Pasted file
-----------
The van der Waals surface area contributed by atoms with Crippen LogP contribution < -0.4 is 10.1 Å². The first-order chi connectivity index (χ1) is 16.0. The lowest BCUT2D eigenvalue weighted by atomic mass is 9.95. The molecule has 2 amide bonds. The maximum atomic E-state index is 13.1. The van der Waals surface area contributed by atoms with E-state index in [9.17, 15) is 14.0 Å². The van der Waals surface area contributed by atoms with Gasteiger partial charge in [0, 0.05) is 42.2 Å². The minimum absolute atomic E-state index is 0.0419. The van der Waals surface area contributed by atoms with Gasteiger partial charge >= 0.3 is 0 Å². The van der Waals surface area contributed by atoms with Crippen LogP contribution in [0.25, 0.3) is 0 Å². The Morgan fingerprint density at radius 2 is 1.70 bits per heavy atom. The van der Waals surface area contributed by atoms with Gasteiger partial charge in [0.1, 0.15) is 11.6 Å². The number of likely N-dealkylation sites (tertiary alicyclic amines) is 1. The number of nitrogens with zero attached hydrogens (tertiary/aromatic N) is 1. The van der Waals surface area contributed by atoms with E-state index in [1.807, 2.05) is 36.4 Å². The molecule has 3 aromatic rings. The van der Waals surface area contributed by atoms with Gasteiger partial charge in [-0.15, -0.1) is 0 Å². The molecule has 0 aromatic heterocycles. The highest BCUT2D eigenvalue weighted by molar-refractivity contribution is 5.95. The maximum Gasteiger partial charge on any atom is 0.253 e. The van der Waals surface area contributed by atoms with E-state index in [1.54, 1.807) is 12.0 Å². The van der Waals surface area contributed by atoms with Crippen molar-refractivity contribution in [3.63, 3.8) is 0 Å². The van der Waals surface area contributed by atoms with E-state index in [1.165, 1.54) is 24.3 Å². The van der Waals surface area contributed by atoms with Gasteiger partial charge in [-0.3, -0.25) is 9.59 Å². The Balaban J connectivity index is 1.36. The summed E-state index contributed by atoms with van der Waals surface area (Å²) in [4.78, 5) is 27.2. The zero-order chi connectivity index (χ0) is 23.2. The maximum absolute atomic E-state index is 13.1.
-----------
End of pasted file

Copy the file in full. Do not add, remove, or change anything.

The van der Waals surface area contributed by atoms with Crippen LogP contribution < -0.4 is 10.1 Å². The first-order chi connectivity index (χ1) is 16.0. The lowest BCUT2D eigenvalue weighted by atomic mass is 9.95. The molecule has 2 amide bonds. The maximum atomic E-state index is 13.1. The van der Waals surface area contributed by atoms with E-state index in [9.17, 15) is 14.0 Å². The van der Waals surface area contributed by atoms with Gasteiger partial charge in [0, 0.05) is 42.2 Å². The minimum absolute atomic E-state index is 0.0419. The van der Waals surface area contributed by atoms with Gasteiger partial charge >= 0.3 is 0 Å². The van der Waals surface area contributed by atoms with Crippen LogP contribution in [0.25, 0.3) is 0 Å². The Morgan fingerprint density at radius 2 is 1.70 bits per heavy atom. The van der Waals surface area contributed by atoms with Gasteiger partial charge in [0.1, 0.15) is 11.6 Å². The number of likely N-dealkylation sites (tertiary alicyclic amines) is 1. The number of nitrogens with zero attached hydrogens (tertiary/aromatic N) is 1. The van der Waals surface area contributed by atoms with E-state index in [1.807, 2.05) is 36.4 Å². The molecule has 3 aromatic rings. The van der Waals surface area contributed by atoms with Gasteiger partial charge in [-0.15, -0.1) is 0 Å². The molecule has 0 aromatic heterocycles. The highest BCUT2D eigenvalue weighted by molar-refractivity contribution is 5.95. The maximum Gasteiger partial charge on any atom is 0.253 e. The van der Waals surface area contributed by atoms with E-state index in [1.54, 1.807) is 12.0 Å². The van der Waals surface area contributed by atoms with Crippen molar-refractivity contribution in [3.63, 3.8) is 0 Å². The van der Waals surface area contributed by atoms with E-state index in [1.165, 1.54) is 24.3 Å². The van der Waals surface area contributed by atoms with Gasteiger partial charge in [-0.3, -0.25) is 9.59 Å². The Balaban J connectivity index is 1.36. The summed E-state index contributed by atoms with van der Waals surface area (Å²) in [4.78, 5) is 27.2. The zero-order chi connectivity index (χ0) is 23.2. The maximum absolute atomic E-state index is 13.1.